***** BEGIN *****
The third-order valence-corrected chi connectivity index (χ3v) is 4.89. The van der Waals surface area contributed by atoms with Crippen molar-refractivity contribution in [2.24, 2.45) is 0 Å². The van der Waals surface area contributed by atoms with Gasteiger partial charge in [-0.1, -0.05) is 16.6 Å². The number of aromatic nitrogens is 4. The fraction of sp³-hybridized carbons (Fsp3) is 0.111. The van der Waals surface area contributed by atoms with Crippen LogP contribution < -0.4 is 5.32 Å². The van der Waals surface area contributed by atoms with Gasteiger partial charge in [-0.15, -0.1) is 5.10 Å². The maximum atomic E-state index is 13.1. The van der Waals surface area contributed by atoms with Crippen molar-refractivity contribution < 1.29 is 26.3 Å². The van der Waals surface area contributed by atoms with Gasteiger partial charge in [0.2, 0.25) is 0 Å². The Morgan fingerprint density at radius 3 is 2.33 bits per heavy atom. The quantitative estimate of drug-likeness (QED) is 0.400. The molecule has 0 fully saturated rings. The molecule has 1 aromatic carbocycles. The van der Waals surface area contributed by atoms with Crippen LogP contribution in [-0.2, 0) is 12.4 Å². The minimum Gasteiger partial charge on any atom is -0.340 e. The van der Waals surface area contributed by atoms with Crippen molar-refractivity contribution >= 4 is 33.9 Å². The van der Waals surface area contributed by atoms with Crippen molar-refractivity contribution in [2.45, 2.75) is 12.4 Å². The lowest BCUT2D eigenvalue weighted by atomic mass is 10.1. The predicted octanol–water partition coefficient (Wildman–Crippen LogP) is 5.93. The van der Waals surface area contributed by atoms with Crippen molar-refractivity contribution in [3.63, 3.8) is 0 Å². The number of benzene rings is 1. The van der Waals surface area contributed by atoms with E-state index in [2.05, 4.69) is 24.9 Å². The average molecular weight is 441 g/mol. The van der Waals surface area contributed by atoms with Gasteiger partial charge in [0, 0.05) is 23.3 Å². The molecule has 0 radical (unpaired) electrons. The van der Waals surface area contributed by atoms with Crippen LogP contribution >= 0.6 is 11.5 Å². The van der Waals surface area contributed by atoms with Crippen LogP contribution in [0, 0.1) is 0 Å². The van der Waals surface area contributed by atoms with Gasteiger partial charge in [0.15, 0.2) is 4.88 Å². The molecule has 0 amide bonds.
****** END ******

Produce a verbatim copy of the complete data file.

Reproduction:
The third-order valence-corrected chi connectivity index (χ3v) is 4.89. The van der Waals surface area contributed by atoms with Crippen molar-refractivity contribution in [2.24, 2.45) is 0 Å². The van der Waals surface area contributed by atoms with Gasteiger partial charge in [-0.1, -0.05) is 16.6 Å². The number of aromatic nitrogens is 4. The fraction of sp³-hybridized carbons (Fsp3) is 0.111. The van der Waals surface area contributed by atoms with Crippen LogP contribution < -0.4 is 5.32 Å². The van der Waals surface area contributed by atoms with Gasteiger partial charge in [-0.15, -0.1) is 5.10 Å². The maximum atomic E-state index is 13.1. The van der Waals surface area contributed by atoms with Crippen molar-refractivity contribution < 1.29 is 26.3 Å². The van der Waals surface area contributed by atoms with Gasteiger partial charge in [0.2, 0.25) is 0 Å². The Morgan fingerprint density at radius 3 is 2.33 bits per heavy atom. The quantitative estimate of drug-likeness (QED) is 0.400. The molecule has 0 fully saturated rings. The molecule has 1 aromatic carbocycles. The van der Waals surface area contributed by atoms with Crippen LogP contribution in [-0.2, 0) is 12.4 Å². The minimum Gasteiger partial charge on any atom is -0.340 e. The van der Waals surface area contributed by atoms with Crippen molar-refractivity contribution >= 4 is 33.9 Å². The van der Waals surface area contributed by atoms with Crippen molar-refractivity contribution in [2.45, 2.75) is 12.4 Å². The lowest BCUT2D eigenvalue weighted by atomic mass is 10.1. The predicted octanol–water partition coefficient (Wildman–Crippen LogP) is 5.93. The van der Waals surface area contributed by atoms with Crippen molar-refractivity contribution in [3.63, 3.8) is 0 Å². The number of benzene rings is 1. The van der Waals surface area contributed by atoms with E-state index in [2.05, 4.69) is 24.9 Å². The average molecular weight is 441 g/mol. The van der Waals surface area contributed by atoms with Gasteiger partial charge in [0, 0.05) is 23.3 Å². The molecule has 0 radical (unpaired) electrons. The van der Waals surface area contributed by atoms with Crippen LogP contribution >= 0.6 is 11.5 Å². The van der Waals surface area contributed by atoms with Crippen LogP contribution in [0, 0.1) is 0 Å². The van der Waals surface area contributed by atoms with Gasteiger partial charge in [0.15, 0.2) is 4.88 Å². The molecule has 0 amide bonds.